Yes, but in different settings.
Whenever it's used as a pronoun, it's always going to translate to "they". It translates to "the" when used as a definite article in relation to plural nouns which are modified by an adjective:
"De spiser de røde eplene."
"They are eating the red apples."
I think the use of 'på' changes the meaning of the sentence, but it can be used. I will show a comparison translating 'går' as 'walk'
Compare: De går til stranda (They walk to the beach); De går på stranda (They walk at/on the beach). I have translated 'på' as 'at / on' as I'm unsure how a native Norwegian would interpret the sentence.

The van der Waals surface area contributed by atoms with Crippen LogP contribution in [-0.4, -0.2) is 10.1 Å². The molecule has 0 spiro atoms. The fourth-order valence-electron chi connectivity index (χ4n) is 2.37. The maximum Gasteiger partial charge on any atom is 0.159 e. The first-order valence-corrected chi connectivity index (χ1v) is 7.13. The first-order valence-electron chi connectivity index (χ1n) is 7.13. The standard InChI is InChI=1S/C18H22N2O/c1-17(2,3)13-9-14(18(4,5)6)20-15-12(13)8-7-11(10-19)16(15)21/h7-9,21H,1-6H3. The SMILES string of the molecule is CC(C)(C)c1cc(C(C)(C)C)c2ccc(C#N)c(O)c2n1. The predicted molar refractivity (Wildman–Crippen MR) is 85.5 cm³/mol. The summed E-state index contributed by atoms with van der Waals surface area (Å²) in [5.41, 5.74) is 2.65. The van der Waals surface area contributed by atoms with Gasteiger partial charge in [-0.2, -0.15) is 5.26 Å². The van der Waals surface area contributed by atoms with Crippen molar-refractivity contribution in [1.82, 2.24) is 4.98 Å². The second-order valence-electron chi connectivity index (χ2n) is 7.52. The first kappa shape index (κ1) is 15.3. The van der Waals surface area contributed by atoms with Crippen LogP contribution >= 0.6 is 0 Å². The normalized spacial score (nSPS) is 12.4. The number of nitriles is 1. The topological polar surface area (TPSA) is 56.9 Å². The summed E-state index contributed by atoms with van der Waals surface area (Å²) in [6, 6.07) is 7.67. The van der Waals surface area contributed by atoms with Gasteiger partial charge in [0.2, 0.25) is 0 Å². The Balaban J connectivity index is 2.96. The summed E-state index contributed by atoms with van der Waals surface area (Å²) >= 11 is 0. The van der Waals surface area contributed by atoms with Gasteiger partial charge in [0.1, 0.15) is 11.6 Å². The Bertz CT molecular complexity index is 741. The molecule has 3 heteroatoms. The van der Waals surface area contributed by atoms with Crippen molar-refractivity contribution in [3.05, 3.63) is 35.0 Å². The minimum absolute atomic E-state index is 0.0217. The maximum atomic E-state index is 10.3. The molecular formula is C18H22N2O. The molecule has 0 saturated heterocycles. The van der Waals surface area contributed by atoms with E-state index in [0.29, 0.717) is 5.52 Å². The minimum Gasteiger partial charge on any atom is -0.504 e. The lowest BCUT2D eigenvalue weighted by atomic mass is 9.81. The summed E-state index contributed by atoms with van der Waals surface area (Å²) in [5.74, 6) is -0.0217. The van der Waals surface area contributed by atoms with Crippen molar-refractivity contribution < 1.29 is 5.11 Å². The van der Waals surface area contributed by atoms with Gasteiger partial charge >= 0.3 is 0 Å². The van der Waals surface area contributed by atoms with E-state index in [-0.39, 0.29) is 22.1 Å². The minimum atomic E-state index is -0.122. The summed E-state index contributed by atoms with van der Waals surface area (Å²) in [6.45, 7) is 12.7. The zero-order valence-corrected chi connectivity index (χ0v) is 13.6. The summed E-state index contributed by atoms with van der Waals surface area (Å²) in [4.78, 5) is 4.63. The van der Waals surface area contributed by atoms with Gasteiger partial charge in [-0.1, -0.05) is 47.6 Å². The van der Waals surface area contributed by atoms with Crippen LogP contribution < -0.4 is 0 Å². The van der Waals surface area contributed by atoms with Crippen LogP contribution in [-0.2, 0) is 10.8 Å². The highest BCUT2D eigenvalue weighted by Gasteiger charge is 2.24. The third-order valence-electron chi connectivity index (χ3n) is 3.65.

Hey sorry for replaying to an old post but I have the answer for both of you. So to put it in a way 'til' generally means to as in belongs, or in direction. While 'på' is more like on the premise, on the area, etc. so the way these two would be translated would be such. De går til stranden - They walk/go to the beach. De går på stranden - They are walking on the beach.